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I work for a technology company — in emerging technologies, no less — but keep finding myself on the end of the technology adoption curves.  It was 2000 before I got my first cell phone, and I’m still using a non-touch-screen Blackberry. Even my two-year old son looks at me with pity when he watches me use my phone.

Part of the reluctance stems from the need to learn (yet another!) interface.  It takes me back to the first time I used a WYSIWYG word processor and found myself wishing I could go back to WordPerfect 4.2: I’d committed the formatting tags to muscle memory already.

This “learning investment” in older technologies makes it harder to adopt newer technologies, even when they’re clearly superior.

But video is totally different.  Unlike other technological “innovations” in the past, it’s actually becoming easier to use.

Consuming video is easy:  just click on play. (Okay, unless it’s a Flash video on an iPhone.)

Interacting with video is easy: just use a phone interface or a touch screen. (No more remotes!)

Recording video is easy: just hit the big red button on the Flip camera.

Distributing video is easy: just plug the Flip camera into your USB port — no more fiddling with tape and converting formats.  Or take a video with your phone and upload it to Facebook.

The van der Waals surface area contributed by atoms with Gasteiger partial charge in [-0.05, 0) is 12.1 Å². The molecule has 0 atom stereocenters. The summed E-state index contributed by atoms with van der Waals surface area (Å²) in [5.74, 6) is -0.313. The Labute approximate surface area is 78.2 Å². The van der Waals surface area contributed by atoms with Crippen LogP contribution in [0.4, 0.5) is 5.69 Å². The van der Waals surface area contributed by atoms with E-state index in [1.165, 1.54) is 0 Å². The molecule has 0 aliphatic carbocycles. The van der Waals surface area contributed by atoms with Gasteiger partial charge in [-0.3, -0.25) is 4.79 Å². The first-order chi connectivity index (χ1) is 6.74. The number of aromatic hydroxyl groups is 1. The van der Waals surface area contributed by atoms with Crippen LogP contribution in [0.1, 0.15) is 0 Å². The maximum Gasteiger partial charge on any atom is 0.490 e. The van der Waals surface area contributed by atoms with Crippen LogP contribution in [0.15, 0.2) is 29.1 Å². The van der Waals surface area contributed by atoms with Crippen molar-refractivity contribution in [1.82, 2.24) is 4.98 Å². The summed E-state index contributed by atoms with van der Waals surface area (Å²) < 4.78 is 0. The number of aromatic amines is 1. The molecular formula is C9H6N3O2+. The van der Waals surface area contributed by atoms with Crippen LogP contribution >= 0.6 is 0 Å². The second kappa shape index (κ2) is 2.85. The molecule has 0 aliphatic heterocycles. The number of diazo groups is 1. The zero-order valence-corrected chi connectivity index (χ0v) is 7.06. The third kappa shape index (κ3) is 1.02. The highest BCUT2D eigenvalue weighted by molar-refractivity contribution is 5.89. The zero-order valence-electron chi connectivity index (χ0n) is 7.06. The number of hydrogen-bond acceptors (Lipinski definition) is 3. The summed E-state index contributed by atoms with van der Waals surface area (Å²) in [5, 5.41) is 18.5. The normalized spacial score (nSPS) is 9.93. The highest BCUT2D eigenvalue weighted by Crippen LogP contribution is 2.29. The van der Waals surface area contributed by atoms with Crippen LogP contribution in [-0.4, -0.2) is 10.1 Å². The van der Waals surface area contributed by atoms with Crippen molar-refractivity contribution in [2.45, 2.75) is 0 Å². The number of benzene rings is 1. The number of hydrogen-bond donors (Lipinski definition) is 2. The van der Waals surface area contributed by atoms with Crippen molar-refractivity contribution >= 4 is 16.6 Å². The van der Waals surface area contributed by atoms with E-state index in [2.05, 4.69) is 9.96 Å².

In fact, it’s strange to NOT see someone I’m talking to.  I telecommute from home, and 90% of the calls I make are over video.  I do one-on-ones with my team members over video.  I meet with groups, sitting in telepresence rooms, over video.  I brainstorm with people spread over five different locations, all over video.

And all over a home broadband connection.  Using a touchscreen interface that even I find intuitive.

I can see the sceptical eyebrow lift, the thoughtful finger tapping, the distracted texting, the enthusiastic hand-waving.  Silent pauses don’t make me nervous anymore.  Everyone gets away with less multi-tasking, which means meetings get shorter and more productive. What a concept!

Most importantly, video makes me feel as relevant as being in San Jose.   Sure, I don’t get the water cooler talk (who has time for water cooler talk, anyway?) but I get to wear pajama bottoms.

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